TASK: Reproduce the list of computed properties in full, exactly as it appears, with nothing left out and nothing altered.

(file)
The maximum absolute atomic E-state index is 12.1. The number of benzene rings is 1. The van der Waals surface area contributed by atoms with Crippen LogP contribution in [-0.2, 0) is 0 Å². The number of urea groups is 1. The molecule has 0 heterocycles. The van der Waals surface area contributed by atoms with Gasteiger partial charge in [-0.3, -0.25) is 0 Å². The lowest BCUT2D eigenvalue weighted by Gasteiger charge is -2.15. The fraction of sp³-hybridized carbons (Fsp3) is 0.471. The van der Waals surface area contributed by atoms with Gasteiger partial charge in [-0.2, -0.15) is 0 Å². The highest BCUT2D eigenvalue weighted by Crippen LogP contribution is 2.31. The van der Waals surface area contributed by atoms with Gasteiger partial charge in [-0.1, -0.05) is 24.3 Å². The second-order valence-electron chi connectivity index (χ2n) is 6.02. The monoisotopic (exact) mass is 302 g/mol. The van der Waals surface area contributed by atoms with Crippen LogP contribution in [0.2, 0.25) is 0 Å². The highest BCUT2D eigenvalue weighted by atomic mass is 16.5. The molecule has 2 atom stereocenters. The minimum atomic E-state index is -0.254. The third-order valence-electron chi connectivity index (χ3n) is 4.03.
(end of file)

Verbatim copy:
The maximum absolute atomic E-state index is 12.1. The number of benzene rings is 1. The van der Waals surface area contributed by atoms with Crippen LogP contribution in [-0.2, 0) is 0 Å². The number of urea groups is 1. The molecule has 0 heterocycles. The van der Waals surface area contributed by atoms with Gasteiger partial charge in [-0.3, -0.25) is 0 Å². The lowest BCUT2D eigenvalue weighted by Gasteiger charge is -2.15. The fraction of sp³-hybridized carbons (Fsp3) is 0.471. The van der Waals surface area contributed by atoms with Gasteiger partial charge in [-0.2, -0.15) is 0 Å². The highest BCUT2D eigenvalue weighted by Crippen LogP contribution is 2.31. The van der Waals surface area contributed by atoms with Gasteiger partial charge in [-0.1, -0.05) is 24.3 Å². The second-order valence-electron chi connectivity index (χ2n) is 6.02. The monoisotopic (exact) mass is 302 g/mol. The van der Waals surface area contributed by atoms with Crippen LogP contribution in [0.2, 0.25) is 0 Å². The highest BCUT2D eigenvalue weighted by atomic mass is 16.5. The molecule has 2 atom stereocenters. The minimum atomic E-state index is -0.254. The third-order valence-electron chi connectivity index (χ3n) is 4.03.